If you are one of the 4 million Americans who lives with Sjögren's syndrome, you know well the sensation of a parched, dry mouth that can also make chewing and swallowing difficult.
But the condition can affect your dental health, too, Matthew Messina, DDS, clinic director of Ohio State Upper Arlington Dentistry and a spokesperson for the American Dental Association, tells LIVESTRONG.com.
Video of the Day
Here's how Sjögren's affects the mouth, along with dentist-approved ways to keep your mouth healthy.
How Sjögren’s Affects Your Oral Health
"Sjögren's syndrome is an autoimmune disease, so your body fights itself and beats up the lining of glands in your body," Dr. Messina says.
This includes the salivary glands, which provide saliva to the mouth. It's what causes dry mouth in Sjögren's syndrome (the hallmark symptom of the condition).
And a dry mouth can cause all sorts of dental problems, Alexa Martin, DMD, an endodontist in Beverly Hills, California, tells LIVESTRONG.com.
1. Higher Risk of Cavities and Gum Disease
Because saliva normally helps wash away food debris that sticks to your teeth, a dry mouth raises your risk for developing not only cavities, but also gum disease, Dr. Martin points out.
"Saliva is also rich in a substance called calcium phosphate, which helps to build your teeth back up," she points out.
There may also be differences in saliva among people with Sjögren's syndrome that make them more likely to develop cavities. An August 2019 study in Oral Medicine found that people with the condition had significantly more cavities than people whose dry mouth was due to another cause.
2. Mouth Sores and Mouth Pain
Sjörgen's can also lead to mouth sores, and mouth pain in general.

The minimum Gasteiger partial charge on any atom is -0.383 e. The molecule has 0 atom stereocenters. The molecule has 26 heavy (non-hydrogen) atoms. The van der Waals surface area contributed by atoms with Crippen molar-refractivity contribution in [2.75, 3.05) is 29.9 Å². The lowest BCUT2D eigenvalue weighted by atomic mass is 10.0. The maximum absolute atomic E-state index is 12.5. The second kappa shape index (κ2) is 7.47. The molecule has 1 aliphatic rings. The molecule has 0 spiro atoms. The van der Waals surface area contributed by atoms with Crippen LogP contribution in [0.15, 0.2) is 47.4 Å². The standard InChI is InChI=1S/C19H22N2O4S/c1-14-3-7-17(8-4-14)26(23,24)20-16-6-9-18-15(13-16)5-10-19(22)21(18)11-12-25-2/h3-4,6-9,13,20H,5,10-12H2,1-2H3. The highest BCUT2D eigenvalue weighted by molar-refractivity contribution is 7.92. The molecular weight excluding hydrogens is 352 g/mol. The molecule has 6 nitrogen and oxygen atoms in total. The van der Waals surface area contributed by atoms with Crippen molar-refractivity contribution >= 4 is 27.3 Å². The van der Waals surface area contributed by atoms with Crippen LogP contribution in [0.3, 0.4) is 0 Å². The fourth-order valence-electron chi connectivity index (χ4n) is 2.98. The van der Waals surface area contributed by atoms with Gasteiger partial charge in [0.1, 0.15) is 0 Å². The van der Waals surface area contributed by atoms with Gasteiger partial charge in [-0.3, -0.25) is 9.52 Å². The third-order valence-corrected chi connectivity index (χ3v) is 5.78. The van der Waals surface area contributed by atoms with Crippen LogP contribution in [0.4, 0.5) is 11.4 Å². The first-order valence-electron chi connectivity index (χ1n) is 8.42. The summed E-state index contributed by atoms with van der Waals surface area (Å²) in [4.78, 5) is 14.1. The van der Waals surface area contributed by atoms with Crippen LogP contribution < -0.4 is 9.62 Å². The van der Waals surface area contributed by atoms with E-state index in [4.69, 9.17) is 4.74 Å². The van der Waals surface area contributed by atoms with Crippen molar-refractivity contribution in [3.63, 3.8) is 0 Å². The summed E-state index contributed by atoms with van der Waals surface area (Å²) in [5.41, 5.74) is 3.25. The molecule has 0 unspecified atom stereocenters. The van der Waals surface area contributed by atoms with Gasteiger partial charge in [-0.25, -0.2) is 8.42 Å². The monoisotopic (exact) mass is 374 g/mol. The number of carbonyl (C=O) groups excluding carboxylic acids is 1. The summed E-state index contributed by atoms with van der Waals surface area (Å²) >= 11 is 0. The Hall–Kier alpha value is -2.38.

"Your saliva not only protects your oral health, it also has natural opioid pain medications in it," Dr. Martin says.
As a result, if you accidentally bite your tongue or cheek — as we all do occasionally — it can become even more painful, Dr. Messina says. Also, anytime you eat or drink something acidic, like fruit juice or tomato sauce, it can be uncomfortable.
3. Higher Risk of Mouth Infections
Other oral symptoms of Sjogren's syndrome include mouth or bacterial infections. "Since there's such little saliva in your mouth, it creates an environment where yeast and bacteria can thrive," Dr. Martin says.
These can also cause painful mouth sores.
4. Burning Mouth Syndrome
People with Sjögren's also seem more prone to burning mouth syndrome, or moderate to severe mouth burning, according to the Johns Hopkins Jerome L. Green Sjögren's Center.
It often begins in late morning, builds to a peak in the evening, and improves at night. "When we look at their mouth and throat, they're often dry and red," Dr. Martin says.
5. Tongue Changes
Sjögren's can also affect your tongue by leaving it dry and fissured. This can make your mouth feel even more chalky and may make it difficult for you to speak and swallow, Dr. Messina says.
You may notice your tongue sticks to the roof of your mouth and that it's hard to eat dry food like crackers.
Tips to Keep Your Mouth Healthy With Sjögren's
1. Sip Water Frequently
When it comes to Sjögren's syndrome and dental health, water is your best friend.
"I encourage all my patients with Sjögren's syndrome to always carry a bottle of water around with them to keep their mouth moist," Dr. Messina says. "The drier it is, the higher their risk of tooth decay and gum disease."